For newbies, this is apparently a zombie Superman that just cold-clocked the original. (CC Note: You should be put away for that one.) For people in the know, this is something of a coup. Bizarro may be the mental opposite of Superman, but his powers had always worked the same way as his doppleganger’s before now. This would have us believe that the cold comes out of his eyes while Superman shoots heat from his. Opens some new possibilities.
Winner: Regular cover. The 3-D gets in the way of the stuff that actually set this apart from the status quo.
And now for…
The Everyone Else (E2) League
All New X-Men 16
The Art Adams cover is a tribute to 80’s teen angst movies, with a bunch of hanging ten on a tricked out Senti-board that’s having itself an uncool wipeout, bra. Explosions and nostalgia are a nice combination here.
The Immonen cover gets bonus point for having the home field – Immonen handles the interiors as well – but loses points for having no real idea what kind of picture it wants to be. You’ve got a battle shot of Wolverine and a woman version of Xorn (extra points lost for one of the worst drug trips Grant Morrison ever turned into profit), a charging shot of what looks like Hope Summers, an ice troll, and some kind of half-man, half-demon, and lastly an interactive shot with a red-hooded assassin targeting the reader. Too busy, accomplishing little.
The Granov cover focuses on interaction with a suggestive twist: Cyclops is giving Marvel Girl a gentle belly rub, and she’s got her hand out to the reader, implying that she’ll give you one, too.
Marvel Girl’s a tease, always has been. Winner: Art Adams.
Army Of Darkness Vs. Hack/Slash 2 /6
The Caselli cover excels at communicating who the characters are right away. Cassie Hack is a young woman who’s taken on more responsibility than most armies, and proves herself capable every time. In contrast, Ash Williams gets thrown into dangerous situations and, through testing his limits of sanity and physical prowess, finds the time to feel up women at inopportune moments.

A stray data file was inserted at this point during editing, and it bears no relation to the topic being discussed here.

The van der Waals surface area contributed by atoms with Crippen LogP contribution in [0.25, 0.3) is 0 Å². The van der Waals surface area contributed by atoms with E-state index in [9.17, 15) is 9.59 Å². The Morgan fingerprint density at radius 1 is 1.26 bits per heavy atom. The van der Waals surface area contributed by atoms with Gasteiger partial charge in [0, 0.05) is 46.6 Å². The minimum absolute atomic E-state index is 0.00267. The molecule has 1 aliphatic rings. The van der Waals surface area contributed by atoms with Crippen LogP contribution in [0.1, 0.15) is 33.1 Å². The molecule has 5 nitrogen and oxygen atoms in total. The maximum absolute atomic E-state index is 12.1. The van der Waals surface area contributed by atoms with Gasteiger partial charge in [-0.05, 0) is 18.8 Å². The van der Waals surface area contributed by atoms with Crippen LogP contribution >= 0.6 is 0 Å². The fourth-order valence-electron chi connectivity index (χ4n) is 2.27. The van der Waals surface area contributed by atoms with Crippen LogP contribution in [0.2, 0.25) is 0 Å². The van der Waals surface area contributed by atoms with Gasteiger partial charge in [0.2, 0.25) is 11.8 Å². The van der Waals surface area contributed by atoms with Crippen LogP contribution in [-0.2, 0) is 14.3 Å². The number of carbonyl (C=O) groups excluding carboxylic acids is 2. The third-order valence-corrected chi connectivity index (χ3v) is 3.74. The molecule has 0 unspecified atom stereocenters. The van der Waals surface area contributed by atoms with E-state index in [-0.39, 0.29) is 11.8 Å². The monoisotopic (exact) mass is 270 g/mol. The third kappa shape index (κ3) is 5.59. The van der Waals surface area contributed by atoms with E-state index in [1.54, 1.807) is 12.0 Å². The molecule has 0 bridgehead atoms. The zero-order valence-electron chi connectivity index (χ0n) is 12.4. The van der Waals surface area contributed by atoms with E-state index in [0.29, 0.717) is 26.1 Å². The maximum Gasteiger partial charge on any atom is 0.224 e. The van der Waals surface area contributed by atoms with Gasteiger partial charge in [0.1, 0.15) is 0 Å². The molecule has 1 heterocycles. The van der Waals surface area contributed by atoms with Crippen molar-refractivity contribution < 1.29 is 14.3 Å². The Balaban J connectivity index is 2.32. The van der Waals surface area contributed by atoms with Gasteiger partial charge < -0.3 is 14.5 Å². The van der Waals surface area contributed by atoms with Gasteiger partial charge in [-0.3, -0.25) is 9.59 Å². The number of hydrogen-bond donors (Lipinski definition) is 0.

The Seeley cover is a silhouette of the two main characters presumably walking toward the big bad. Calm, resolute, armed. Not as exciting as the Caselli, but completely different in tone. This is about equals going against a common foe, where the other stars Ash and his improvised, sexually vulnerable sidekick.
There’s a rare Ben templesmith cover on the market as well which, while striking, disqualifies itself for only featuring Ash and an average corpse.
Winner: Seeley. Caselli’s would make a great pin-up or poster, but as a cover doesn’t quite work.
Danger Girl: The Chase 1 /4
Danger Girl’s always been something of an homage title to franchises like James Bond and Charlie’s Angels, capitalizing on high-speed chases and hot women. This has both of those covered, and further emphasizes the throwback tone with a coloring style we haven’t seen since computer coloring took over the industry. While betraying nothing of what the book may be about, the cover clearly tells you that this is a femme fatale thriller.
Photographic covers catch the eye right away simply because there are so few of them, and I completely understand why. Absolutely anything can happen in comics, and in comics that usually defies a couple physical laws. It’s why comics are so fun to read, or part of why anyway. Photos are the polar opposite of the spectrum, capturing a single moment that has happened in complete deference to Isaac Newton. This kind of photo really flies in the face of what the comics medium is about, being a posed shot of a woman sitting down. About the only thing this cover showcases is the company’s success at finding someone with Abbey Chase’s features that would agree to do a photo shoot.
Winner: Panosian, for actually drawing a cover!
God Is Dead 1 /6
The standard cover is a white lotus flower on a purple background. Comic covers are not a place for minimalism.
End of Days cover
A pale man in white robes blasting lightning out of his body and blasting something above him with eye beams? It’s just like the Bible says it is!
For a dead guy, Thor looks pretty cut. And not dead.
The Hindu pantheon graces us with its presence on this cover. Meanwhile, no death.